A shareholder agreement is important in that it sets out the decision-making authority and restricts or broadens the power of the directors where necessary, and protects certain officers and directors when making decisions on behalf of the corporation against possible derivative actions of other shareholders, whether they are minority, majority or equal shareholders.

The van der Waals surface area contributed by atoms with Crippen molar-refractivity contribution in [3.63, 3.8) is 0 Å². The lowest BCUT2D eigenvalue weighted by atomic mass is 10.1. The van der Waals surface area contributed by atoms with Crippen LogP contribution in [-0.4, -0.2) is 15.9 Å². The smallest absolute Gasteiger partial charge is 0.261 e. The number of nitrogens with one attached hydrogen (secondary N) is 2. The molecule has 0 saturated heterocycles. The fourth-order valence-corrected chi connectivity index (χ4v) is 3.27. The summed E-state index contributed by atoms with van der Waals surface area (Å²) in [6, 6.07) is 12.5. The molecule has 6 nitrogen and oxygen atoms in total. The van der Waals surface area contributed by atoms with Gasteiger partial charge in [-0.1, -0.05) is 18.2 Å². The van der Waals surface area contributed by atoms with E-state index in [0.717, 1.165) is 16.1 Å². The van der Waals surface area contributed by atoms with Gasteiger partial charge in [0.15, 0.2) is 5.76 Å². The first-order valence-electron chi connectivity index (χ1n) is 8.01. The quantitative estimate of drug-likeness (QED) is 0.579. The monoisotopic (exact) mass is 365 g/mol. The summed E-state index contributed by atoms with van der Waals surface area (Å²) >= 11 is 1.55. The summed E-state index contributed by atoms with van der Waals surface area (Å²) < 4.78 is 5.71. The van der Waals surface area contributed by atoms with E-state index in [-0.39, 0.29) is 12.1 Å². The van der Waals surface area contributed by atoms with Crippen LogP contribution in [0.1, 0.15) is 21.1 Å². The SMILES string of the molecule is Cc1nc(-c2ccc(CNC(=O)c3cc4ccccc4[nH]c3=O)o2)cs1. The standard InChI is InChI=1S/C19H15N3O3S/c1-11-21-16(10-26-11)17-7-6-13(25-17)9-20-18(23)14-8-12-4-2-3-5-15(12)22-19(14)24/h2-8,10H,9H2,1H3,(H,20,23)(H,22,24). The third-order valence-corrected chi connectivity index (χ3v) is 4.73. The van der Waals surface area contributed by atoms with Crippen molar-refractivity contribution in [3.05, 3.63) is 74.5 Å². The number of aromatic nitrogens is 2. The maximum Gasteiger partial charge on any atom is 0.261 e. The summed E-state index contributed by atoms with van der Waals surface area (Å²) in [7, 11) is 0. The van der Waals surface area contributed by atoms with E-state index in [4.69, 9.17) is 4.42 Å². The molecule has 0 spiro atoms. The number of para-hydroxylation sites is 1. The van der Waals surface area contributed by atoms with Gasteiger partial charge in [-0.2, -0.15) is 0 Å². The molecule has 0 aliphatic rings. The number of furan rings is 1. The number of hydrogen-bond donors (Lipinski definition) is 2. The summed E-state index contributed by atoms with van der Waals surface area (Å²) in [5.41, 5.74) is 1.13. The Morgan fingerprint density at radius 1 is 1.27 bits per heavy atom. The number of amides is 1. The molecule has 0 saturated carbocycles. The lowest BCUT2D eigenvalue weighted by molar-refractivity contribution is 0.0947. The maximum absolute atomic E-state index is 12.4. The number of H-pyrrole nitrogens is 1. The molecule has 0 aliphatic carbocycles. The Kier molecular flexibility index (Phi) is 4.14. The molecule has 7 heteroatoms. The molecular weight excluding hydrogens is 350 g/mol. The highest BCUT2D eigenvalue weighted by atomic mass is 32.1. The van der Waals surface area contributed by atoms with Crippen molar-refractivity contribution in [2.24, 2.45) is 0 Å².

Further, a well-drafted, thoughtful shareholder agreement not only prevents shareholder disputes but also provides a framework and procedure for dispute resolution. Establishing a shareholder agreement often facilitates the process of raising finance from banks and demonstrates to potential shareholders, corporate executives and/or investors that the business is stable and well organized. The shareholder agreement, along with the bylaws, ensures stability because it prevents disruption and changes in the company’s situation when one shareholder’s personal circumstances change. For instance, shareholder agreements safeguard each shareholder’s financial interest in the company, and the interests of the shareholders’ families in the event of death. Finally, shareholder agreements protect the rights of minority shareholders and the investment value of the holding. Without this type of agreement in place majority shareholders may act against the minority shareholders’ interests.